Most studies on NRG-ErbB4 signaling have focused on the receptor that accumulates at glutamatergic post-synaptic densities (PSDs). However, little research has been performed on the pool of extra-synaptic ErbB4 receptors that may constitute up to 80% of the total receptor population in cortical and hippocampal interneurons. In collaboration with Sanford Markey's group, our laboratory used ErbB4 immunoprecipitation from the soluble fraction of metabolically active synaptosomes followed by LC/MS/MS (liquid chromatography/mass spectrometry/tandem mass spectrometry) to characterize the ErbB4 proteome. Using this approach, we identified the GABA-A receptor α1 subunit (GABAR α1) as an ErbB4–interacting protein. Consistent with this observation, we found that GABAR α1 receptors are highly expressed in ErbB4–positive fast-spiking PV+ in the hippocampus (Figure 1) and that ErbB4 knockout mice have reduced GABAR α1 levels. Remarkably, we found that this novel ErbB4 signaling pathway, which suppresses postsynaptic GABAR currents on GABAergic interneurons, acts independently of ErbB4s canonical receptor tyrosine kinase (RTK) activity. While the effects of NRG on GABAR α1 internalization do not require RTK activity (Figure 1), the ErbB4 protein is necessary for clathrin-mediated endocytosis and reduction of GABA receptor IPSCs (inhibitory postsynaptic currents) (1).

Figure 1

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Figure 1. GABARα1 interacts with ErbB4 to reduce postsynaptic GABAR currents on GABAergic interneurons.

A: GABARα1 and ErbB4 are co-expressed in CA1 hippocampal interneurons. B: Whole-cell voltage-clamp mIPSC recording from wild-type (wt) ErbB4+ interneuron at baseline and following NRG2 application. C: Same as B but the recording is from an ErbB4−/− interneuron. D: mIPSC amplitude analysis of wt hippocampal interneurons treated with NRG2 and NRG2 + the ErbB kinase inhibitor PD158780, indicating that the NRG2 effect does not require receptor tyrosine kinase (RTK) activity. E: Summary of mIPSC amplitude following NRG2 treatment of either ErbB4−/− cultures or ErbB4−/− cultures infected with kinase-dead (KD) ErbB4 AAV vector.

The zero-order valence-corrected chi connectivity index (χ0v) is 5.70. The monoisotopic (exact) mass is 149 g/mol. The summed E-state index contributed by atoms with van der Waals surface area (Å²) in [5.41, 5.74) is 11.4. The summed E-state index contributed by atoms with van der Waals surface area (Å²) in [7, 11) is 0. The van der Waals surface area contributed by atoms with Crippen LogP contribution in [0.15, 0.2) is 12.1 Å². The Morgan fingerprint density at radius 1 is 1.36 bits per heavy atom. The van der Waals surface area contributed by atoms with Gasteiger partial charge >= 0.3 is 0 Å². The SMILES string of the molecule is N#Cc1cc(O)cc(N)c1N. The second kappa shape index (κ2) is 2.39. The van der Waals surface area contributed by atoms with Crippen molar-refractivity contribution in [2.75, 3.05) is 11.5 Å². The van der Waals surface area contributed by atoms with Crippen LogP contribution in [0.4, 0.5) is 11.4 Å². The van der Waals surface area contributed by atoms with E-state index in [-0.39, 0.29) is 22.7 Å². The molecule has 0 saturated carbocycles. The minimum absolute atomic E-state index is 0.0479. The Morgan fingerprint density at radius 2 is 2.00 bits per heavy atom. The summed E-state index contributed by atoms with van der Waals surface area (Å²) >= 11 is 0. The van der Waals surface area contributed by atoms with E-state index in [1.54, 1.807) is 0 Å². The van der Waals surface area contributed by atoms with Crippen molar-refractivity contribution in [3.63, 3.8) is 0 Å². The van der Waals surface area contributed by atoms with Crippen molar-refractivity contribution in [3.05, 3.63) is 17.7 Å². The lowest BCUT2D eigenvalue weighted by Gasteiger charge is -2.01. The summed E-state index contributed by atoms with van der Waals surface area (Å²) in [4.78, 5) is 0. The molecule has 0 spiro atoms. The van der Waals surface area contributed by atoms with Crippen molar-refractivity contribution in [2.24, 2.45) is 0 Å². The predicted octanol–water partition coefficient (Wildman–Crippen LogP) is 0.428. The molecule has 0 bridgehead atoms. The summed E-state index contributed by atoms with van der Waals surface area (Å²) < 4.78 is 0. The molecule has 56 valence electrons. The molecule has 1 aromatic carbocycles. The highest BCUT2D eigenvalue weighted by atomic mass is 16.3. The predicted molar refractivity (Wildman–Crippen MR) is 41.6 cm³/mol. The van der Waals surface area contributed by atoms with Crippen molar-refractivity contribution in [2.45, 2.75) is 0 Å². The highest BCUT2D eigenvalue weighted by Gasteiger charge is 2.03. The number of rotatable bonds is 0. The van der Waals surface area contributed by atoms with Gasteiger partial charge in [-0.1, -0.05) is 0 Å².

Importance of Neuregulin/ErbB4 and dopamine (DA) signaling in parvalbumin-positive fast-spiking interneurons

Using reverse-microdialysis neurochemistry and electrophysiology, we reported that NRG1 potently triggers dopamine (DA) release in the hippocampus, reverses long-term potentiation (LTP) at Schaeffer collateral-to-CA1 (SC-CA1) synapses and regulates the power of kainate-induced (KI) gamma oscillations in acute hippocampal slices through activation of DA D4 receptors (D4Rs). Importantly, we found that the ErbB4 receptor is not detectable in excitatory pyramidal neurons but is abundantly expressed in GABAergic interneurons, in particular PV+ fast-spiking basket cells. These observations strongly suggested that effects of NRG/ErbB4 on SC-CA1 synaptic plasticity and KI gamma oscillations results from an interplay between the glutamatergic and DAergic neurotransmitter systems. First, we addressed the role of ErbB4 receptors specifically in PV+ GABAergic interneurons by comparing the effects of full vs. interneuron-specific Erbb4 ablation in genetically engineered mice (Figure 2). Unexpectedly, ErbB4 ablation in PV+ interneurons was sufficient to reproduce the effects of the full ErbB4 knockout on LTP. Because our earlier studies found that D4Rs are necessary to mediate the effects of ErbB4 on LTP, experiments are in progress to determine the role of D4Rs in PV+ interneurons. This is a particularly interesting question because, as our laboratory previously reported, a subset of PV+ fast-spiking basket cells co-express D4 and ErbB4 receptors that modulate KI gamma oscillation power in acute hippocampal slices (Andersson RH et al., Proc Natl Acad Sci USA 2012;109:13118). The novel cross-talk between D4 and ErbB4 receptor signaling to augment gamma oscillation power suggests that PV+ interneurons are a critical nexus between NRG/ErbB4 and DA co-signaling and provides further evidence in support of a possible contribution of this pathway to the pathophysiology underlying psychiatric disorders (2,3).